A pioneering quantum computing company co-founded by academics in Bristol and London has received £750,000 in early stage seed funding.

Phasecraft is developing software for quantum computers and has been set up by Dr Ashley Montanaro from the University of Bristol’s School of Mathematics and the Bristol Quantum Information Institute along with colleagues from University College London (UCL).

“This is an incredibly exciting time for the field of quantum computing, as quantum computers are on the verge of outperforming their classical counterparts for the first time, and the field transitions from a primarily academic endeavour to one where industry plays a significant role in developing technology,” said Montanaro.

“For this reason, it seems the ideal time to use our academic expertise in a commercial context to address some of the deep technical challenges that need to be solved for quantum computing to reach its true potential.”

Using the seed funding, Phasecraft plans to design new algorithms and  software that will run on the quantum computers currently being developed. These are very different from today’s supercomputers and solve problems using quantum relationships, and so need new ways of programming.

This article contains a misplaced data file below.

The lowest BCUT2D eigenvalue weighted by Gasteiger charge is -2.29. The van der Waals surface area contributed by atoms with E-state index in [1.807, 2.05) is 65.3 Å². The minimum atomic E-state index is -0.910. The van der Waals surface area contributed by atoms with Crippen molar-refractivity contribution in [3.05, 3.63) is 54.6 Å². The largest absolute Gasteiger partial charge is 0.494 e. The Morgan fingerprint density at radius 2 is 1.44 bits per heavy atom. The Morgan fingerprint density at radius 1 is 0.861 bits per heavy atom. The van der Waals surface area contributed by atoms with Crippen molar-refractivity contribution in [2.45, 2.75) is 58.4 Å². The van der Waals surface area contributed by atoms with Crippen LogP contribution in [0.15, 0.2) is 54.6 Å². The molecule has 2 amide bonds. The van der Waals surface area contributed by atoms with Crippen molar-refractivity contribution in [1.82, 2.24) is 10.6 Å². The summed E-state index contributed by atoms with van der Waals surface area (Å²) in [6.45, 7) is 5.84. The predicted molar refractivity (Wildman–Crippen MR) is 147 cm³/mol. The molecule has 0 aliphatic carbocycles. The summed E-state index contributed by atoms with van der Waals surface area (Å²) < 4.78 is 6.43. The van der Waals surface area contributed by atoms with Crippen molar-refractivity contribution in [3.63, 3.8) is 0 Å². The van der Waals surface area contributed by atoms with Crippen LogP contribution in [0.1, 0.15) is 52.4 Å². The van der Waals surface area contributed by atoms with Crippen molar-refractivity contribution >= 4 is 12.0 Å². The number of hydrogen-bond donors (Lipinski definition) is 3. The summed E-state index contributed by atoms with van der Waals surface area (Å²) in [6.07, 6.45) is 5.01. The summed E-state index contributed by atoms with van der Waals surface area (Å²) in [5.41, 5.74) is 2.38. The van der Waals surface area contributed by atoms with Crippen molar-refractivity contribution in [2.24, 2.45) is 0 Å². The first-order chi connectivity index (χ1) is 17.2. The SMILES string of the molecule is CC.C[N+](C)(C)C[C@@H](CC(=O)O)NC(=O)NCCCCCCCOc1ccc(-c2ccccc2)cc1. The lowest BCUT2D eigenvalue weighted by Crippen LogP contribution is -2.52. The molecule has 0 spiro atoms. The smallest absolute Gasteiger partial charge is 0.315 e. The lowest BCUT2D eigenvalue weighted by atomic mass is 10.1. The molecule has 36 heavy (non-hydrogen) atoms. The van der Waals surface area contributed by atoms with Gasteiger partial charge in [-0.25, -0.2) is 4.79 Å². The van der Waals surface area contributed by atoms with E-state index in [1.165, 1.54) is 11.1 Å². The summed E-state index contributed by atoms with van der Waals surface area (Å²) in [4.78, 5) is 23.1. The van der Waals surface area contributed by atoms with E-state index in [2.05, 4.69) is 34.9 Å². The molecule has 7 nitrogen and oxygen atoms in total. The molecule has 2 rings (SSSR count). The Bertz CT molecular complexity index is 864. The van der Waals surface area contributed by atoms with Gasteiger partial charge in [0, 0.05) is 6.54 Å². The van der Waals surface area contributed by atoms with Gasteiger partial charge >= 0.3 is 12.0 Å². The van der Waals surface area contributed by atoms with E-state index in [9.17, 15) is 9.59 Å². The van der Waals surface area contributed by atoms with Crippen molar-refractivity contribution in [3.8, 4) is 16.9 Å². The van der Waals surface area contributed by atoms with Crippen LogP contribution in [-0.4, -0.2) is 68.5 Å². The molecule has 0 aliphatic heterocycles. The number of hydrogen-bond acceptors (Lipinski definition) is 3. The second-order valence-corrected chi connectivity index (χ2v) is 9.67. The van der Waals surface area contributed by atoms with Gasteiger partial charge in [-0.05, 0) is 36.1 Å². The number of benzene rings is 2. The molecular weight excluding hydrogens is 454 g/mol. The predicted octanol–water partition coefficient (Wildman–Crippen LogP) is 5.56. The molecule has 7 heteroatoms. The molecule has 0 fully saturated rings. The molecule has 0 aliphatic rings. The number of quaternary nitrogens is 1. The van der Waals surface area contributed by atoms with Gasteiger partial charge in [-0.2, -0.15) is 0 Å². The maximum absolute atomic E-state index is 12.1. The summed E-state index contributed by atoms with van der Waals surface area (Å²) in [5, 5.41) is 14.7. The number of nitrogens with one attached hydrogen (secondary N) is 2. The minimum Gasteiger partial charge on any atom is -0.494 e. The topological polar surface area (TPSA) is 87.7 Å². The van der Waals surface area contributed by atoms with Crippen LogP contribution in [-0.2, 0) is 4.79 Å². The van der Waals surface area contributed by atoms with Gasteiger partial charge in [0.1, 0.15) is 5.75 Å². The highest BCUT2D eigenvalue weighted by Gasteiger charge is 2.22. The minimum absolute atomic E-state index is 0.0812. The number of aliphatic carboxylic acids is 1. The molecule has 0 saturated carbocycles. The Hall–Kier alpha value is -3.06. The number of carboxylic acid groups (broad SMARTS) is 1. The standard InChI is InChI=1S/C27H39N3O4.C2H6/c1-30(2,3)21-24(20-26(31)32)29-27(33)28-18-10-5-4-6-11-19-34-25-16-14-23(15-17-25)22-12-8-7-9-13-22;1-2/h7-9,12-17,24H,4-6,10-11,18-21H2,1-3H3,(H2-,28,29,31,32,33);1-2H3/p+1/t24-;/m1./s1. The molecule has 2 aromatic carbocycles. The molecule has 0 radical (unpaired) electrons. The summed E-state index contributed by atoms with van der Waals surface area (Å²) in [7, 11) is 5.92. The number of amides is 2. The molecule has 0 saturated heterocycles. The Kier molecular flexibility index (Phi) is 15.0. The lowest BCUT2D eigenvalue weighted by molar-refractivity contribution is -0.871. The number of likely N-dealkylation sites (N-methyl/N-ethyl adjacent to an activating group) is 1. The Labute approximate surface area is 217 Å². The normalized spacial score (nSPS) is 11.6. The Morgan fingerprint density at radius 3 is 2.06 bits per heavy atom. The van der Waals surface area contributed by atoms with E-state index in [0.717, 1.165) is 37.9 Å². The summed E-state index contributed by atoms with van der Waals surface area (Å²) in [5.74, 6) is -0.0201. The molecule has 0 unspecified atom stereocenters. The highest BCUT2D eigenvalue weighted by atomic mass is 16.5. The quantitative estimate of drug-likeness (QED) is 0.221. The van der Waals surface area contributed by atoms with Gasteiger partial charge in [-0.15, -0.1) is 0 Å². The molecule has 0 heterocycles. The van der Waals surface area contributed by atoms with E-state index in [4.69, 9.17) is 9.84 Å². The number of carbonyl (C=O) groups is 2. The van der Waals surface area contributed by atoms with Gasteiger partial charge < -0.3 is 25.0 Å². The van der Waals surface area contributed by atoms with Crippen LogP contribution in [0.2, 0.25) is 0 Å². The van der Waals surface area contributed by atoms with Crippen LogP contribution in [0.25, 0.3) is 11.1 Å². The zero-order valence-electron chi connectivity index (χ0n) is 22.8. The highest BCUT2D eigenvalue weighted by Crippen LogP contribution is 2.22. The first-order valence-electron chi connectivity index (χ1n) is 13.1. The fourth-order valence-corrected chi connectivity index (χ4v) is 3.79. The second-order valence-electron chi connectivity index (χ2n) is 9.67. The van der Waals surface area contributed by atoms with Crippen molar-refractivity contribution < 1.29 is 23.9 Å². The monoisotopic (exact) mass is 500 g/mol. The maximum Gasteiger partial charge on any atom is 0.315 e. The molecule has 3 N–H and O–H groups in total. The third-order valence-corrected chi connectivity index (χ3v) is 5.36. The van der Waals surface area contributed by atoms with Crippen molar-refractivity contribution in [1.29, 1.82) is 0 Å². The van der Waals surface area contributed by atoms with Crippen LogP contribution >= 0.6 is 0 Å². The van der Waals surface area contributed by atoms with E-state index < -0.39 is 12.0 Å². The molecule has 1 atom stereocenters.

These developments will be followed by partnerships with companies that have problems that only quantum computers can solve, and then working with leading quantum hardware developers to implement the required technology.

Researchers in Bristol have already been working with Microsoft, GSK and Siemens on new ways of using quantum computing technologies.  

The funding comes from the UCL Technology Fund, along with co-investors Parkwalk Advisors and the London Co-investment Fund. Montanaro is working with Dr Toby Cubitt at UCL on Quantum Algorithms, Architectures and Complex Systems and Prof John Morton at UCL on Solid State Quantum Processors (above).

“Phasecraft is at the forefront of what is an incredibly specialised field. Fulfilling their objective of developing quantum computing to a level where we could solve previously unsolvable problems would make the company highly valuable to the world’s tech giants,” said David Grimm, Investment Director, UCL Technology Fund.